The vast majority of the electorate, he argues, let this happen because corruption, self-interest and self-duplicity and denial are embedded into Irish society. Low-level corruption, such as DIRT evasion or social welfare fraud, was widespread. Moreover, lots of people did well out of the boom with rising salaries, home equity, and small business growth. The politicians might have been corrupt, but many people were the beneficiaries. And if all politicians are corrupt, why wouldn’t you re-elect one that you knew to be so (because a tribunal had exposed them)? As long as they served local needs, they were welcome to skim a bit off the top.
In turn, he writes about the banking system, financial regulation and tax evasion; property development and the new class of super-wealthy; land speculation and development tax incentives; Ireland’s role in global financial markets and the crash; the failure to future proof Ireland for the next phase of development with respect to education, information communications infrastructure, and key transport and energy infrastructure; and the ad hoc approach to addressing the crisis once it appeared that seemingly had more to do with protecting self-interests than the national interest.
Central to O’Toole’s analysis is the notion that Ireland is not yet democratically mature, with a weak civic morality and underdeveloped system of political governance, and an electoral system that encourages and condones local clientelism and corruption. He suggests that Ireland failed to create a proper democratic republic, to go through a process of political and social reform, the establishment a strong welfare system and collective interest, and to create a state independent of Church and local interest, as in other post World War Two, European countries. Instead Ireland persisted with two, essentially ideologically barren, middle right parties that were for all intents and purposes identical and which used a form of machine politics that were highly clientalist, reactionary and short-termist.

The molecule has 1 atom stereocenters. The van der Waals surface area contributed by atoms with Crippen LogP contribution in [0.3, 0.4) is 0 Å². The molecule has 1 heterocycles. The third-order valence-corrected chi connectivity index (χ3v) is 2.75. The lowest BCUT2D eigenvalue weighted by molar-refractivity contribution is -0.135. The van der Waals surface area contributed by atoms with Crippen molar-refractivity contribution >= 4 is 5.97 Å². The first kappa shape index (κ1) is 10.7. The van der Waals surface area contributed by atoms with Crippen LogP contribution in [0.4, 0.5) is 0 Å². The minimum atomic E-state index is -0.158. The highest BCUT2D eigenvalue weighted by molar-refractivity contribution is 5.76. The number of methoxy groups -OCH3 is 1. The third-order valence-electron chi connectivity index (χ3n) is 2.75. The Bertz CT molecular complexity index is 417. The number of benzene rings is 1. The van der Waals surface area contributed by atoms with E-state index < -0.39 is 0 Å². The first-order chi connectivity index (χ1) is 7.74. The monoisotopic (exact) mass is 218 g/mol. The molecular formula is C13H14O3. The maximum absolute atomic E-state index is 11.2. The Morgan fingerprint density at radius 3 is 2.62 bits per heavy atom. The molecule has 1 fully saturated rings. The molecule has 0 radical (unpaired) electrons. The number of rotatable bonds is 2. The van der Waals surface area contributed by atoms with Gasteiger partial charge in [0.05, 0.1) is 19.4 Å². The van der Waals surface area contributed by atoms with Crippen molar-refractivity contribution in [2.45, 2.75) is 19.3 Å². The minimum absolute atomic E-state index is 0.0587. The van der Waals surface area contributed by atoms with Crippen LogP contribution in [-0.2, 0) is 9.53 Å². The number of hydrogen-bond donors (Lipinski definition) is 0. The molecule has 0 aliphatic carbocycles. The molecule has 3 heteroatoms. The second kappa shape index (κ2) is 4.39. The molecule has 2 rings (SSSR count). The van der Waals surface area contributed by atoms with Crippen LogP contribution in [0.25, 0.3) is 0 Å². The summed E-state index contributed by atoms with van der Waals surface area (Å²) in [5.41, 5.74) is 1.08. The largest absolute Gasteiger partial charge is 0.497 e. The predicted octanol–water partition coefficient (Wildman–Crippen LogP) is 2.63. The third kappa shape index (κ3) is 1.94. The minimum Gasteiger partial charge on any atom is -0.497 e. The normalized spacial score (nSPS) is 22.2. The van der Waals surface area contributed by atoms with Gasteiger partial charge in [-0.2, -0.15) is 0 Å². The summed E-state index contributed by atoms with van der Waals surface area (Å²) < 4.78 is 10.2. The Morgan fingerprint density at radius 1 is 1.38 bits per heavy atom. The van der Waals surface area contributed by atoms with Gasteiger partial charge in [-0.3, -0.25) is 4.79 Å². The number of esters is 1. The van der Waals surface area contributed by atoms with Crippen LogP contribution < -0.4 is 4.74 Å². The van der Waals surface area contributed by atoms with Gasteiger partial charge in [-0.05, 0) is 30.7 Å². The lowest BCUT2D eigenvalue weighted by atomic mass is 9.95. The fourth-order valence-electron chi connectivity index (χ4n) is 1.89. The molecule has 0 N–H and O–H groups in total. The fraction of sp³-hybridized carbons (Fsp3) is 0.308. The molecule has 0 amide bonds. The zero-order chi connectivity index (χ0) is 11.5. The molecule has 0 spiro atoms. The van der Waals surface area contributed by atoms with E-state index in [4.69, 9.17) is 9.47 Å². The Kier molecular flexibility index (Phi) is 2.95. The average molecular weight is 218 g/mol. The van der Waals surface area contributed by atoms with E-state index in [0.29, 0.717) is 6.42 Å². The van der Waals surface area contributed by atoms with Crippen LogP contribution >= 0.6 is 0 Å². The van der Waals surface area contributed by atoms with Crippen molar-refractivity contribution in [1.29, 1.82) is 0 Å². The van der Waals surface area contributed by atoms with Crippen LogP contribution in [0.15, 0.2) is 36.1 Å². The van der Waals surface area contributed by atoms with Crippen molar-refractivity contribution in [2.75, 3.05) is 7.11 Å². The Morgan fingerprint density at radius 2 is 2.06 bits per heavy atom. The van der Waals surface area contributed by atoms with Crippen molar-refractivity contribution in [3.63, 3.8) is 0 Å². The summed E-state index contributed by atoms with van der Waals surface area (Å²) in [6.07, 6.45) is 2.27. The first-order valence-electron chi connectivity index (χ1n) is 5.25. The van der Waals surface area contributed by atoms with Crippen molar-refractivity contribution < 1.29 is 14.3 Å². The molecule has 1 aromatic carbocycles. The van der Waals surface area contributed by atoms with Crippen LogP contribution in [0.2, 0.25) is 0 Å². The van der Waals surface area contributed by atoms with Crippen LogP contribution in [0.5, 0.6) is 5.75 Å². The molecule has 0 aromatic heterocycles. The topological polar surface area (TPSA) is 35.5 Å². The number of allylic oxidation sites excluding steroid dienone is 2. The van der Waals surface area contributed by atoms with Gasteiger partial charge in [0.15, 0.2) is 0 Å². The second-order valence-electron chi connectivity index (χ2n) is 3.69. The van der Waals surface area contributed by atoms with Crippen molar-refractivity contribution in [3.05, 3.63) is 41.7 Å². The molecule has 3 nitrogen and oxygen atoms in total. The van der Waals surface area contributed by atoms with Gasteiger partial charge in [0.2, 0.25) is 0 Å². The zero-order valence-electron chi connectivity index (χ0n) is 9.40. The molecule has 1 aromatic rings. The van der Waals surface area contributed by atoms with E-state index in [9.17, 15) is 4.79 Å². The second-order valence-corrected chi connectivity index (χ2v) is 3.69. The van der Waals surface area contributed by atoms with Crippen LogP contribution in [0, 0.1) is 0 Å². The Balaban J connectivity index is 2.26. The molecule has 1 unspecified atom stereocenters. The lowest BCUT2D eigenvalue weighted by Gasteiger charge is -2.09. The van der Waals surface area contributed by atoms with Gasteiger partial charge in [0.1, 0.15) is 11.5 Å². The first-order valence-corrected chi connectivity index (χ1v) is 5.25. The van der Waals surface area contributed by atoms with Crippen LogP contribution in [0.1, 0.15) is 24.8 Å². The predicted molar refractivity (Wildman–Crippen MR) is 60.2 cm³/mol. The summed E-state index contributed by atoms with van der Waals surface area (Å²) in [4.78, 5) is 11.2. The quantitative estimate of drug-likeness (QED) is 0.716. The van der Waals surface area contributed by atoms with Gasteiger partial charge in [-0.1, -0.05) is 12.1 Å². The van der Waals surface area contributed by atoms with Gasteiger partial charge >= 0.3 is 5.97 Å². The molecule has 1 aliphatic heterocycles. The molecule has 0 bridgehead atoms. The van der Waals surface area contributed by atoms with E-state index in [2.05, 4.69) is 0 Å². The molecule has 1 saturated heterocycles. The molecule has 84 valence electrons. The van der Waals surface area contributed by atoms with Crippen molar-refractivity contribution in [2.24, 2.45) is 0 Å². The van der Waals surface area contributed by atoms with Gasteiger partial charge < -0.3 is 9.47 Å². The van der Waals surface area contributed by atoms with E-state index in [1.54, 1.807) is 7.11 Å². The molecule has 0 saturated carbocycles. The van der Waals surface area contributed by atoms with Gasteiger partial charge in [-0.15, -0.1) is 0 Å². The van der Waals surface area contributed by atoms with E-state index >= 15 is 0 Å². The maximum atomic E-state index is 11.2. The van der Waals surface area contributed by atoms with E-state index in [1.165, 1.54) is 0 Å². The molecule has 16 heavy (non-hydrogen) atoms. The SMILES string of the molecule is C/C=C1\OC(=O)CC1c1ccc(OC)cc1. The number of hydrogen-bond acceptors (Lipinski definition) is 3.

For him, the Celtic Tiger represented an opportunity to lay the foundation for long term economic prosperity, but it was squandered by a political party more interested in short term economic gain for a small elite. The solution is to complete the democratic project in Ireland through a radical overhaul of our political system and consciousness. This means in the short term the election of a party with a radically alternative vision to Fianna Fail, and in the long term the establishment of a ‘second Republic’ with reform of the Irish electoral system, reform of the tax system, and systematic tackling of political and economic corruption accompanied by much stronger modes of governance and regulation
Overall, O’Toole’s analysis is compelling. The first half of the book is a lucid, tour de force polemic. The second half is more patchy in its argument and content, and its focus drifts a little. The book is driven by strong observational analysis, and to my mind could have benefited from some explanatory frameworks derived from the social sciences, particularly political science. There has, for example, been a debate between social scientists in Ireland as to the extent to which Ireland is a developmental state. It would have also been nice to have some comparative analysis that placed Ireland – economically, politically and socially - in relation to other European nations. Personally, I felt the conclusion also needed further elaboration on what needed to change and why, using examples from elsewhere, to really push the point home. Nevertheless, it’s a fine piece of work that will no doubt be popular reading for many people in Ireland keen to understand the rise and fall of the Celtic Tiger. I’ve already recommended it to a number of people.